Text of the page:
Abbas warns that failed talks may trigger third intifada but rules out declaration of independence
Palestinian president expresses disappointment over U.S. President Barack Obama's lack of success in advancing the Middle East peace process.
Palestinian President Mahmoud Abbas says a third intifada could break out over failed negotiations between the Palestinian Authority and Israel. Abbas opposes any type of military confrontation or armed struggle with Israel, he told Al Jazeera television over the weekend.
Abbas said the Palestinians had no intention of unilaterally declaring a state at this stage, despite the efforts to promote recognition of a Palestinian state by countries around the world.
Abbas said the Palestinians had contingency plans that he declined to discuss in detail, but said this year would be critical.
Abbas criticized the U.S. administration and didn't conceal his disappointment over President Barack Obama's lack of success in advancing the peace process. The Palestinian leader said he opposed a secret negotiating track. He noted suggestions for such talks with Defense Minister Ehud Barak, saying there was no use for these discussions as long as Israel refused to agree that the 1967 border would be the agreed-on frontier between the two states.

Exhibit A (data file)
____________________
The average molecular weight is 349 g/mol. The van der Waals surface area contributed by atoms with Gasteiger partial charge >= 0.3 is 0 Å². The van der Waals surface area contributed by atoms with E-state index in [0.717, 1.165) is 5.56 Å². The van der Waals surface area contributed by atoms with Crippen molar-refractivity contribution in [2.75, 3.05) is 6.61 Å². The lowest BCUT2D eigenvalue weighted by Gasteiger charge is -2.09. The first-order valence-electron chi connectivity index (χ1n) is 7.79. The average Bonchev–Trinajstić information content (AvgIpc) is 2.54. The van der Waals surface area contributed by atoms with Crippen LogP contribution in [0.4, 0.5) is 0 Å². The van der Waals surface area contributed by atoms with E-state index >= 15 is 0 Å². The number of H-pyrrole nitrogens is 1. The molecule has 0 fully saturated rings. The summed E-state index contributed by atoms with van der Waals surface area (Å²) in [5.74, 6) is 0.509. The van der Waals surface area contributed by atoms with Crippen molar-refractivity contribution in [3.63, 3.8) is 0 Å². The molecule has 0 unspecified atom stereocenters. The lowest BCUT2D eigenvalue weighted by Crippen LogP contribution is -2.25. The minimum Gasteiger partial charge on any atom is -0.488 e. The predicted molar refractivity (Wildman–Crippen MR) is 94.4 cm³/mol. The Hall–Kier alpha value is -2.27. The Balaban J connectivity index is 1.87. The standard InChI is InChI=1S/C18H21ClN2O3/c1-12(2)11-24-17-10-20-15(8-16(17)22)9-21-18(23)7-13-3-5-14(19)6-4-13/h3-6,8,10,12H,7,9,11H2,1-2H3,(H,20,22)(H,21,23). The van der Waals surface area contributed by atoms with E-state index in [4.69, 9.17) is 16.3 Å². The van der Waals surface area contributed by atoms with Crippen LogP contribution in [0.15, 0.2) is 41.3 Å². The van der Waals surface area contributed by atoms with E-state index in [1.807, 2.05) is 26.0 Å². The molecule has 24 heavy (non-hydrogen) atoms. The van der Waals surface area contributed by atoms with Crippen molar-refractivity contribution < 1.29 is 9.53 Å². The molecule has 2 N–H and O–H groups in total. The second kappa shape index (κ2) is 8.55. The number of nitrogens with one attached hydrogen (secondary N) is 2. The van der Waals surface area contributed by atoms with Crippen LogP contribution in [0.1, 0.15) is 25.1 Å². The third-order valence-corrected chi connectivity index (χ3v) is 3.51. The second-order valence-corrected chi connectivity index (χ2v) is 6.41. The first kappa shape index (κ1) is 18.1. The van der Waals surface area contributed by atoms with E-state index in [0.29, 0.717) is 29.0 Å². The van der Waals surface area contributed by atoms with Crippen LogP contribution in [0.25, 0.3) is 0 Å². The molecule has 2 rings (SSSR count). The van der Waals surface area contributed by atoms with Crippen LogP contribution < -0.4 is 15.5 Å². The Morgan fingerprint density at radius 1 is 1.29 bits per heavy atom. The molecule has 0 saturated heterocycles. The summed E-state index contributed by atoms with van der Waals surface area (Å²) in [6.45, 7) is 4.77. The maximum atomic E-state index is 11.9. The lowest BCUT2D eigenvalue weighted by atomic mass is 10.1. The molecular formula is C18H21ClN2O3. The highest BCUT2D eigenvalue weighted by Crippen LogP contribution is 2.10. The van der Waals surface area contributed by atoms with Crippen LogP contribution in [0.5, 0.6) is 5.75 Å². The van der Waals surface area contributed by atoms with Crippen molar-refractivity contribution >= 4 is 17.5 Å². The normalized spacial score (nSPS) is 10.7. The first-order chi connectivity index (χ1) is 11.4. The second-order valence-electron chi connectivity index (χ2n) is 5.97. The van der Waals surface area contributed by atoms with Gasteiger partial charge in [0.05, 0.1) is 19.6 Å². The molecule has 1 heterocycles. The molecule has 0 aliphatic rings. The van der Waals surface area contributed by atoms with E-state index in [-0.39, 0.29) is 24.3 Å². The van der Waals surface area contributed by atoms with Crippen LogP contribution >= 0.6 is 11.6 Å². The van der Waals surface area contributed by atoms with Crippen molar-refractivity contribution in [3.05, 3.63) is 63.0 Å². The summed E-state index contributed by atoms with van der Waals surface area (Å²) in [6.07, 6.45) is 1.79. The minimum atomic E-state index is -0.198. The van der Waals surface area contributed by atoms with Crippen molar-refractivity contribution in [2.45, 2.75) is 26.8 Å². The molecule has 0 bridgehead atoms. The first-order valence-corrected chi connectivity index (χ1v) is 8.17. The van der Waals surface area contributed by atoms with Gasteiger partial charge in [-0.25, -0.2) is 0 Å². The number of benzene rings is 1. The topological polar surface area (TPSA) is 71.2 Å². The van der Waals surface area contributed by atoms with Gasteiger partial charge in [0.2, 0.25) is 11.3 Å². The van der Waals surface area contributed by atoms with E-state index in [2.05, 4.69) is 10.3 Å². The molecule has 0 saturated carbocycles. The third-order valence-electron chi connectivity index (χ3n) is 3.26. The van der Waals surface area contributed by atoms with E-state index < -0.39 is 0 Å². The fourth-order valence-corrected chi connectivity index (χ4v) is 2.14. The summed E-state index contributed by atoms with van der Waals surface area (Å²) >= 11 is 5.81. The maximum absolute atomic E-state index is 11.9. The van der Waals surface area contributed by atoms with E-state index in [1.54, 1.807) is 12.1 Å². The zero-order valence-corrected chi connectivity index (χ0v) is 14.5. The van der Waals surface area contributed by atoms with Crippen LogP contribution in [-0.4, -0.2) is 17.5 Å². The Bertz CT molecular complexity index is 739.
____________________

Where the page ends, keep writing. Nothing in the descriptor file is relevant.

Understandings with Bush
In the interview with Al Jazeera, Abbas said understandings had been reached with President George W. Bush that included an Israeli readiness to recognize East Jerusalem defined by the 1967 border as the capital of a Palestinian state. But ultimately Israel rebuffed Bush's efforts to implement those understandings.
According to the Palestinian news agency, Abbas will leave for Cairo tomorrow for talks with Egyptian President Hosni Mubarak. The Palestinian stance on a state of their own and the condemnation of Israeli settlement policy drew support yesterday from the French foreign minister, Michele Alliot-Marie, who has been visiting the region.
She said France does not recognize the legality of the settlements and Israel must stop construction in them. At the end of her visit to Israel and the Gaza Strip, Alliot-Marie said France supports the establishment of an independent, democratic Palestinian state as soon as possible.
The French foreign minister visited Sderot on Friday, speaking with citizens of the town that has been plagued by Qassam rockets from the Gaza Strip in recent years. She also visited Gaza, where she was met by angry protesters, many of them relatives of Palestinian prisoners.
The demonstrators threw shoes and eggs at Alliot-Marie's car due to comments attributed to the French minister that the abduction of Israeli soldier Gilad Shalit constituted a war crime.
It appears the quote was a mistranslation of her comments that the Red Cross should be permitted to visit the Israeli soldier. Shalit also has French citizenship.